First of all, bonus points for being the first person ever to get worked up about anything related to the Senior tour. But the answer is, it's a true playoff, in which a lower seed can win the championship if they pull off the upset. To extend the metaphor, Langer is clearly the regular season MVP and Player of the Year. But if he wants to be the champ, he has to perform in the big game.

"Laser, handheld GPS, phone app or walk it off?" - Lou (@Lou_TireWorld)

Your timing is amazing. For my entire adult life I have resisted any devices and walked off the yardages. I enjoy the romance of having to figure it out on my own and the mental workout of triangulating all the factors to arrive at what I think is the best guess. But I've grown wary of the side-eye from playing partners as I huff up and down the fairway looking for the elusive sprinkler heads, and lasers are undeniably more precise. So, with a heavy heart, two days ago I ordered a Bushnell Pro X2. We'll see how it goes, but I'm sure I'm gonna miss the days when I absolutely pure an iron shot and miss the green entirely because I've done the math wrong.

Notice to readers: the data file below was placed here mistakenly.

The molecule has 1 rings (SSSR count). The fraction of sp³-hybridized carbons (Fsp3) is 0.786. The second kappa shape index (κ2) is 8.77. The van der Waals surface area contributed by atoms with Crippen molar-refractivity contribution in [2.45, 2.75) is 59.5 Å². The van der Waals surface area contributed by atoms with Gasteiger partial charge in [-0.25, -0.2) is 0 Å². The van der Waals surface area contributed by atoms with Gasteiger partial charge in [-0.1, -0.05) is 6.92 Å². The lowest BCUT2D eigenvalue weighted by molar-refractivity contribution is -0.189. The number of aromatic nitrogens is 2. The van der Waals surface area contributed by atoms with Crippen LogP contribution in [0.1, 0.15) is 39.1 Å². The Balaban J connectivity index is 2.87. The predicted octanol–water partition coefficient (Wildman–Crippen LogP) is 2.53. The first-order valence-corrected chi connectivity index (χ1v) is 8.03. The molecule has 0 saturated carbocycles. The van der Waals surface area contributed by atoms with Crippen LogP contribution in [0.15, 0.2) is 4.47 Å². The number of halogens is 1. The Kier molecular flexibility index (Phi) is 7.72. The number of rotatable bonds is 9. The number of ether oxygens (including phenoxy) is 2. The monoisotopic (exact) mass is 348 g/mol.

Even our old-school reporter is bending to the age of the distance-measuring device.
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"Will Patrick Reed win multiple majors? #AskAlan" - Kod (@chief11)

How about multiple Tour events?! For all of the Ryder Cup heroics, memes, and Captain America jokes, Reed has won only two events over the last 3.5 years, and lifetime he has only one top-10 in the majors: this year's PGA Championship, where he had a chance to win until making a mess of the 72nd hole. Hopefully he can build on that experience and becomes a consistent contender.